In the wine world, we talk a lot about “terroir” – that sense of place that often showcases the uniqueness of a wine. This concept exists in all products that are grown in the earth, and even in the people. We don’t just have different languages, we have different cultures. There is one thing we all have in common though; we all eat food.

I had the privilege to be a part of the Slow Food Canada delegation at a worldwide celebration of food and its traditions in Italy in October called Terra Madre, and I was astounded not only at the vast variety of foods and terroir from around the world, but also the variety we were able to showcase from Canada. It was a magical experience to be connected to so many people, simply through sharing a taste of food. 

One of my favourite experiences was the “Honey Bar”, a tasting booth set up by the Beekeepers Association of Italy, Conapi. They had samples of honey from five continents, and they took me around the planet on a tour that offered a myriad of flavours and colours, not to mention stories. Talk about a sense of place!

Did you know that there is a Japanese pressed honey that is almost the colour of maple syrup? It has a more pungent flavour than Canadian honey, and a sandy texture from the bee pollen that is included in the pressing. 

There is a honey from Sri Lanka where the bees collect pollen from mangrove trees that live at the edge of the sea. The honey tastes salty.

Honey from stingless bees in Brazil is not as thick, and it has a citrus finish to it. 

They did have buckwheat and dandelion honey from Quebec. The buckwheat honey was a more unique flavour, sweeter than many of the other honeys but with a sort of nutty aftertaste.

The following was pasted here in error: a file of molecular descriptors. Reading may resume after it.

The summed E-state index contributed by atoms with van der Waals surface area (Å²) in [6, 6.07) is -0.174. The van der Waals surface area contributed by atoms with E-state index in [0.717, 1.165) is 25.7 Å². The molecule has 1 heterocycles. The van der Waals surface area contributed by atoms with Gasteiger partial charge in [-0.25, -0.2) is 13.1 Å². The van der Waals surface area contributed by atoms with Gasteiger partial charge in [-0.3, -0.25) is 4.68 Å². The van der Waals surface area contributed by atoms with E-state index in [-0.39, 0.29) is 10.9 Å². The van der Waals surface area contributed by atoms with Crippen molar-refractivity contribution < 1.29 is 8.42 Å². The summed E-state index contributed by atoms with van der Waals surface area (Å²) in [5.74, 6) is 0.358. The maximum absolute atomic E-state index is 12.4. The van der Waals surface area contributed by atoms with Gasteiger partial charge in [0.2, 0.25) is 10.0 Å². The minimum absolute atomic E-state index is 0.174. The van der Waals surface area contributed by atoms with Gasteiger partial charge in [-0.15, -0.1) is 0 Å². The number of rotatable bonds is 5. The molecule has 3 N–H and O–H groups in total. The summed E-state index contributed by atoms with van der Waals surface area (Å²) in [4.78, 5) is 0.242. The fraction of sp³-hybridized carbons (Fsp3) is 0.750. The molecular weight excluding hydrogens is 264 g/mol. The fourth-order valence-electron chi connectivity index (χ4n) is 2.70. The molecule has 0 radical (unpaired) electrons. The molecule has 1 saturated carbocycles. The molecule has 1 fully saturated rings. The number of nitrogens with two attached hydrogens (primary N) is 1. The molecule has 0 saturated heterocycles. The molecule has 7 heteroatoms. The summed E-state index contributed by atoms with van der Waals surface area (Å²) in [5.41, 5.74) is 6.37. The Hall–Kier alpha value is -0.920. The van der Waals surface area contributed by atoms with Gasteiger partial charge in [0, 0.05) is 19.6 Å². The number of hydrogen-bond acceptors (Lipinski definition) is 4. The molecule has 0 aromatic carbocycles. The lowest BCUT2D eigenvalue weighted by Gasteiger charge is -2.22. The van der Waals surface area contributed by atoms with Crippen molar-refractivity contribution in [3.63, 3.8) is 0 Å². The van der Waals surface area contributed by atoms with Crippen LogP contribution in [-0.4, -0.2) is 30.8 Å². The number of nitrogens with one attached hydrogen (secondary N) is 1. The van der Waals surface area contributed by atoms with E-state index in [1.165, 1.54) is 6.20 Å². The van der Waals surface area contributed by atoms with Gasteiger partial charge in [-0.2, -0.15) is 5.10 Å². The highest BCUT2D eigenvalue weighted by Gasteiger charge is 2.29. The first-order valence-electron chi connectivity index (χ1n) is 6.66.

In Italy, they have Sicilian orange blossom honey and many others, but they are most proud of the chestnut honey as this is a tree that exists throughout the country, so they can say it is truly an Italian taste. 

I was proud that Canadian honeys were a part of this experience that showcased tastes throughout the world. We showed ourselves as unique, but also as a part of the world. We all produce foods that sustain our people and we like to share them with others – for the pleasure of learning a new taste, and so much more. At the honey bar, like on so many other occasions at Terra Madre, I was struck by the common passion we all shared, and how willing we all were to learn about each other. Understanding the stories behind the food was as important as the taste.

I am excited to bring Slow Food to our region, because I know there are so many wonderful stories we can share with our neighbours, with the rest of Canada, and with the world. 

To sign up and become part of our local Slow Food Convivium, go to the international website – the direct link is:

~ Kristin Peturson-Laprise